A desktop study for quolls reveals little about this cryptic camera shy nocturnal carnivous native mammal - often referred to as our native cat - at North Maclean or elsewhere. The developer can perhaps be excused for not knowing of the number of sightings of the quoll known among the local community.
Our curiosty was aroused when local resident and bike rider collected roadkill on Mount Lindesay Highway and this was taken to Queensland Museum where it was confirmed to be a quoll. Unfortunately for the quoll it also became roadkill while feasting on first roadkill. They are quite fond of dead carasses. This and another dead quoll are held by the Queensland Museum.
The application dismisses the likely presence of quolls. However without a signigicant survey by paid and qualified consultants - over a suitable time period it is presumtuous to make such a claim.
Dr Scott Burnett Quoll Biologist from Sunshine Coast University and Wildlife Queensland received funding in 2006 from Beaudesert Shire council to conduct a survey of community reported sightings of spotted tail quolls in the suburbs of Spring Mountain, Greenbank, Munruben, North Maclean, South Maclean, Chambers Flat, Park Ridge South and Logan Reserve. Three roadkill specimens were reported: one from the Goodna-Springfield Rd at Greenbank ( 2004), one from Teviot Rd and one on the Mt Lindesay Highway near the intersection of Carter Road ( 2005). Two of these specimens are held in the Queensland Museum.
Dr Scott Burnett wrote to the OUM [Office of Urban Management - later ULDA Urban Land Development Authority and now EDQ Economic Development Queensland] in 2006 stating that all remaining habitat in the Mt Lindesay North Beaudesert Study Area should be regarded as potential habitat for quolls. To date, sightings of quolls continue to be reported from the areas at and surrounding the North Maclean site from the community sightings to date , quoll dog tracking on LCC reserves ( limitations - problems with detecting scat scent during the wetter years from Nov 2011 to 2015 when this survey method has been used in the local area), Main Roads survey at Chambers Creek (Jerry’s Downfall).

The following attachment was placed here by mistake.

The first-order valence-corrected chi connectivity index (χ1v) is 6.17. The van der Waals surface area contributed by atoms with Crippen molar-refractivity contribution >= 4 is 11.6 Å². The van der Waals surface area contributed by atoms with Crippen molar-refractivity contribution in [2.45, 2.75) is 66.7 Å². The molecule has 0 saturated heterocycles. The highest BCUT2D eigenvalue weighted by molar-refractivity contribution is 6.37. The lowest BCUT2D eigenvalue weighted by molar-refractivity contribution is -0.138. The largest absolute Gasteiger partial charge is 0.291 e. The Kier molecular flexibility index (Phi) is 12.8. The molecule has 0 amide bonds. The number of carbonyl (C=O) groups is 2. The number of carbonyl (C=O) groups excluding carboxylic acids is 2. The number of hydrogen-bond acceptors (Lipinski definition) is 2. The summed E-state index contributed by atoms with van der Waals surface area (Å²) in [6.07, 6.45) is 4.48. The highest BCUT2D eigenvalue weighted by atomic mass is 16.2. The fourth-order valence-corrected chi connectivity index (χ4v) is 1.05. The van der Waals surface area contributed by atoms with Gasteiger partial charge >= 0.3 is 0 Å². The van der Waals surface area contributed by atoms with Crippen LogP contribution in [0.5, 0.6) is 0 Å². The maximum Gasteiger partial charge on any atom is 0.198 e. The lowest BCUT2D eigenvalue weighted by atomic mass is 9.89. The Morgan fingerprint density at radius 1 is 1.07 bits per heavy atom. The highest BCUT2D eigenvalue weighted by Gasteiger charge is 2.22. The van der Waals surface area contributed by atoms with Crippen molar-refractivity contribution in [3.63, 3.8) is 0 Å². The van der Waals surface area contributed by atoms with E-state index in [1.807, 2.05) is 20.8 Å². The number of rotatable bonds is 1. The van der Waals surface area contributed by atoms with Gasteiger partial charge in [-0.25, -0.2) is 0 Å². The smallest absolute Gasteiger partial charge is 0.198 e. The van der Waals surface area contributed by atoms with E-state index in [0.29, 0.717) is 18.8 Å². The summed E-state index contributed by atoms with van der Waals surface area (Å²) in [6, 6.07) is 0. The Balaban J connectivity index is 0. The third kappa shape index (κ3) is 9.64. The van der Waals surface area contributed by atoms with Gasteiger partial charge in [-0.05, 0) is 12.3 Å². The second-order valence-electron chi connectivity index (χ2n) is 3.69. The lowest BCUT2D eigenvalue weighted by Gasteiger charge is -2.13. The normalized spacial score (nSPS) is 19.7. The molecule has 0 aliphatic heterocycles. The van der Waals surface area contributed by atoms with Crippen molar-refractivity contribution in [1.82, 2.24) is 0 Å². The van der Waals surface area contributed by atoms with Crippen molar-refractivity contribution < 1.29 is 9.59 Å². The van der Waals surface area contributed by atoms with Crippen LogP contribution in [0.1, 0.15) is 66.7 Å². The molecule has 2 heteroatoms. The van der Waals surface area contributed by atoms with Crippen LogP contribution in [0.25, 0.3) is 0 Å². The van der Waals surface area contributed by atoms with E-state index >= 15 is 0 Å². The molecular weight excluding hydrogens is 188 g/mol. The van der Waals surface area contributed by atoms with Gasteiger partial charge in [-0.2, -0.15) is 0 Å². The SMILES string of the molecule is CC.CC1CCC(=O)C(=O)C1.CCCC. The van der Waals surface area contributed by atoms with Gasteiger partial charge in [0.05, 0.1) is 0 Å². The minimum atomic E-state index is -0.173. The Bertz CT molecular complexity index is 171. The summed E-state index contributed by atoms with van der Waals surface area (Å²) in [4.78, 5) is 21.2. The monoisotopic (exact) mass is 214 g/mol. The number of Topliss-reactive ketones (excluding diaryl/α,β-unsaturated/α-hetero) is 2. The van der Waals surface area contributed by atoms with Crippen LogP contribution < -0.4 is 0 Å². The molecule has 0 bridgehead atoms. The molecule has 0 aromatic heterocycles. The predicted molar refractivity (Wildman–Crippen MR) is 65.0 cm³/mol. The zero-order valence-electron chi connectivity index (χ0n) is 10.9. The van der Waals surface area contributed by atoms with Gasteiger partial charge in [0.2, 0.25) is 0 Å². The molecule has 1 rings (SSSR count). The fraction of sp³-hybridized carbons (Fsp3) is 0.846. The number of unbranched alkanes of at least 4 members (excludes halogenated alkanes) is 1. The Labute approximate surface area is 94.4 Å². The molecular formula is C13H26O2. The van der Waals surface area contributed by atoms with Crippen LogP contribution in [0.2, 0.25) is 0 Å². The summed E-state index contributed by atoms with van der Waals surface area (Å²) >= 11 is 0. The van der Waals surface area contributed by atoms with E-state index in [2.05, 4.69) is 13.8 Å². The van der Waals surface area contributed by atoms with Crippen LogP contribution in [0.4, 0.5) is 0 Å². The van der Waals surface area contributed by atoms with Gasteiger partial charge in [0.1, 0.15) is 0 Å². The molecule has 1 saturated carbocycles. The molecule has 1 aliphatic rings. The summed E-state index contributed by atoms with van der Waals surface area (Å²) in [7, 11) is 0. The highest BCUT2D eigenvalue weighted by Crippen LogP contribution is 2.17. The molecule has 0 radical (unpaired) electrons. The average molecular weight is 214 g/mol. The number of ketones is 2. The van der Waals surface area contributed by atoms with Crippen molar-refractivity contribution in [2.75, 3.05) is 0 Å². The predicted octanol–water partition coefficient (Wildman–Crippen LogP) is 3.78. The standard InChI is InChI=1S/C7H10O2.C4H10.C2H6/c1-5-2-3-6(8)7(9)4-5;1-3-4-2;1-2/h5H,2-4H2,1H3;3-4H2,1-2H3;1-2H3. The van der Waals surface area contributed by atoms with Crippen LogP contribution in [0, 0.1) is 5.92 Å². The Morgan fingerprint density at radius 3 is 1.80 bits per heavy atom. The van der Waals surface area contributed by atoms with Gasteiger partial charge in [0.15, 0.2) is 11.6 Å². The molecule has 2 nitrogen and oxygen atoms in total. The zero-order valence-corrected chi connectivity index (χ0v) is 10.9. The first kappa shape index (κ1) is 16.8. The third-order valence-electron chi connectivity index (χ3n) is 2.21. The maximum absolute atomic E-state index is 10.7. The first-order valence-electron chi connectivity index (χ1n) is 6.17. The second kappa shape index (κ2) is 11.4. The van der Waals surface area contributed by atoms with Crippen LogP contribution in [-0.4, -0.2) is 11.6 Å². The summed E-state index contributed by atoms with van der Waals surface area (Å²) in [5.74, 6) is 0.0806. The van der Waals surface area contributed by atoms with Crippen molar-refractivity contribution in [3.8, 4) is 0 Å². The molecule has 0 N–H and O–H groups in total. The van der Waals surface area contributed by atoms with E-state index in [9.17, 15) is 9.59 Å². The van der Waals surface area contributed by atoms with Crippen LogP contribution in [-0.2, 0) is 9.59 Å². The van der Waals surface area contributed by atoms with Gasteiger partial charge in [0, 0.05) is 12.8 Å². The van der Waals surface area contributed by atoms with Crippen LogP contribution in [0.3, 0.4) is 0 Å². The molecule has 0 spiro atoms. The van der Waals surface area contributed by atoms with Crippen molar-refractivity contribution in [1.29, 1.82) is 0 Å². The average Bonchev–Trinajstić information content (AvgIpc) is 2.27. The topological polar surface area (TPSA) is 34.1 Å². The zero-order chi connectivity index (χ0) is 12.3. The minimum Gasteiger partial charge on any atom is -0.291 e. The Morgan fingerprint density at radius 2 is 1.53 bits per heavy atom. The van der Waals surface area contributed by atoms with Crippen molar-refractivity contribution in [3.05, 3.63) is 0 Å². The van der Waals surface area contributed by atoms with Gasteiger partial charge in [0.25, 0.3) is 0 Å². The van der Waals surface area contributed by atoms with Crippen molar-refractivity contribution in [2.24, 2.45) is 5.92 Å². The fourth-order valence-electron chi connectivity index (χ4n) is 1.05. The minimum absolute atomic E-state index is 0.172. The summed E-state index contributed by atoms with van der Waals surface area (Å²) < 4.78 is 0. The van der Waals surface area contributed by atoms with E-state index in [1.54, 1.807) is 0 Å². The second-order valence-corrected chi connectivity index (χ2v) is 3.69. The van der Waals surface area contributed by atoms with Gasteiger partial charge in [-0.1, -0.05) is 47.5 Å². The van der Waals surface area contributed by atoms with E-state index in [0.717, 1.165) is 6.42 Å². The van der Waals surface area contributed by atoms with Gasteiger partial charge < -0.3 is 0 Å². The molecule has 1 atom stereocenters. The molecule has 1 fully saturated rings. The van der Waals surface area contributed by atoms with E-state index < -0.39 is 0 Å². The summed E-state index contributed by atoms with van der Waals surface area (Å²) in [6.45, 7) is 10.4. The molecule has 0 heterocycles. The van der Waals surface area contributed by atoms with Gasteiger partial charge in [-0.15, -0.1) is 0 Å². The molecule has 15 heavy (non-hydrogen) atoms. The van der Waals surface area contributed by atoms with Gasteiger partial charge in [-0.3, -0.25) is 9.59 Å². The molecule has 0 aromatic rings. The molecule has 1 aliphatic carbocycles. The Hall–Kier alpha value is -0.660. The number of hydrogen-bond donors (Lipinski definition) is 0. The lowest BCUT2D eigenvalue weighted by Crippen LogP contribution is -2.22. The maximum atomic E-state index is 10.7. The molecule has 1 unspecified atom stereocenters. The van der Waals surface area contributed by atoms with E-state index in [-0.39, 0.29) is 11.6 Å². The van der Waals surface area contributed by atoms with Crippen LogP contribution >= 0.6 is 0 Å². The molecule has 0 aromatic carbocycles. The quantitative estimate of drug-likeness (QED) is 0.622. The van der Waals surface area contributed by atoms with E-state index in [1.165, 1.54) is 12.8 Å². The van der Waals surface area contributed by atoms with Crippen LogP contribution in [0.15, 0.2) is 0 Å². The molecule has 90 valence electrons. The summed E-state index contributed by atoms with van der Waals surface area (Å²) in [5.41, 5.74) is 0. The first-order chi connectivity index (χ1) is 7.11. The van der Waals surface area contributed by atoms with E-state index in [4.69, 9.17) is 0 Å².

LACA Logan and Albert Conservation Association Inc president Anne Page has been collating many of the reported quoll sightings but to date there is no published report about the population and movement of quolls in the Mt Lindesay North Beaudesert Study Area. Both Beaudersert Shire council - now Scenic Rim Regioal Council after amalgamation - and Logan City Council have allocated $5000 each for comunity education and awareness programs with presumably a report / acquital of some kind required. A draft map provided by SEQ Catchments is the base map. Anne has added additional sightings - all included in LACA's submission to initial draft map.
Before further clearing is approved a complete well funded research survey of quolls, their habitat movement and breeding with analysis really should happen if local, state, and federal governments are committed to ecological sustainable development. How much longer do we pay lip service to the concept of ESD and carry on with "business as usual"? Until such time more credance must be given to citizen scientists who have recorded and/ reported their sightings.
LACA's submission as sent to developer's lawyer as per procedure for assessment by preliminary documentation is now online - with personal identication records removed. Read / download here LACA-Public-NorthMaclean_9.03.15.pdf